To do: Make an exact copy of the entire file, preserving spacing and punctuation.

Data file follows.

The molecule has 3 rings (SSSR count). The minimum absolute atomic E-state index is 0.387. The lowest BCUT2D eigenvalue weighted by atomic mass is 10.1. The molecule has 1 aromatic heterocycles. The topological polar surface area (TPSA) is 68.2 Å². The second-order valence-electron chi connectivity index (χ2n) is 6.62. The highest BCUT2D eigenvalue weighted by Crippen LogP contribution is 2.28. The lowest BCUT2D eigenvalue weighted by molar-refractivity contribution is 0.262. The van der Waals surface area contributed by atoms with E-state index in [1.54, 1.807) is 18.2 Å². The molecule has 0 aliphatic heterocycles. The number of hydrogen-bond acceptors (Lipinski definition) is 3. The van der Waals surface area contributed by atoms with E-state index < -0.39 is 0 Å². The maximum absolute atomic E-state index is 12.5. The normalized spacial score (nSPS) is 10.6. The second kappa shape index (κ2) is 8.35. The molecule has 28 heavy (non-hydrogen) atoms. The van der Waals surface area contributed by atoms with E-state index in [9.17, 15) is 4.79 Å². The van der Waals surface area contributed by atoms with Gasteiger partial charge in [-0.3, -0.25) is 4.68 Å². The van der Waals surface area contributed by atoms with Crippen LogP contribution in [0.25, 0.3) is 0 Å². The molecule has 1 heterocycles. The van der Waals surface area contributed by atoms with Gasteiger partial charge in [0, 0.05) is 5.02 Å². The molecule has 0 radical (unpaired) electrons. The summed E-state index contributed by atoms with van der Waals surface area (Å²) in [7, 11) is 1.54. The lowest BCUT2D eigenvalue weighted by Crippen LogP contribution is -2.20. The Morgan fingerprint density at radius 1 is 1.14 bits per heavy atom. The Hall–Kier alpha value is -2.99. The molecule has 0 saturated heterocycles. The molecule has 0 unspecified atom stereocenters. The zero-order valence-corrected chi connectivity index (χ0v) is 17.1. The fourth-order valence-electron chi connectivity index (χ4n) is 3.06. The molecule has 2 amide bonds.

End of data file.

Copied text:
The molecule has 3 rings (SSSR count). The minimum absolute atomic E-state index is 0.387. The lowest BCUT2D eigenvalue weighted by atomic mass is 10.1. The molecule has 1 aromatic heterocycles. The topological polar surface area (TPSA) is 68.2 Å². The second-order valence-electron chi connectivity index (χ2n) is 6.62. The highest BCUT2D eigenvalue weighted by Crippen LogP contribution is 2.28. The lowest BCUT2D eigenvalue weighted by molar-refractivity contribution is 0.262. The van der Waals surface area contributed by atoms with E-state index in [1.54, 1.807) is 18.2 Å². The molecule has 0 aliphatic heterocycles. The number of hydrogen-bond acceptors (Lipinski definition) is 3. The van der Waals surface area contributed by atoms with E-state index < -0.39 is 0 Å². The maximum absolute atomic E-state index is 12.5. The normalized spacial score (nSPS) is 10.6. The second kappa shape index (κ2) is 8.35. The molecule has 28 heavy (non-hydrogen) atoms. The van der Waals surface area contributed by atoms with E-state index in [9.17, 15) is 4.79 Å². The van der Waals surface area contributed by atoms with Gasteiger partial charge in [-0.3, -0.25) is 4.68 Å². The van der Waals surface area contributed by atoms with Crippen LogP contribution in [0.25, 0.3) is 0 Å². The molecule has 1 heterocycles. The van der Waals surface area contributed by atoms with Gasteiger partial charge in [0, 0.05) is 5.02 Å². The molecule has 0 radical (unpaired) electrons. The summed E-state index contributed by atoms with van der Waals surface area (Å²) in [7, 11) is 1.54. The lowest BCUT2D eigenvalue weighted by Crippen LogP contribution is -2.20. The Morgan fingerprint density at radius 1 is 1.14 bits per heavy atom. The Hall–Kier alpha value is -2.99. The molecule has 0 saturated heterocycles. The molecule has 0 unspecified atom stereocenters. The zero-order valence-corrected chi connectivity index (χ0v) is 17.1. The fourth-order valence-electron chi connectivity index (χ4n) is 3.06. The molecule has 2 amide bonds.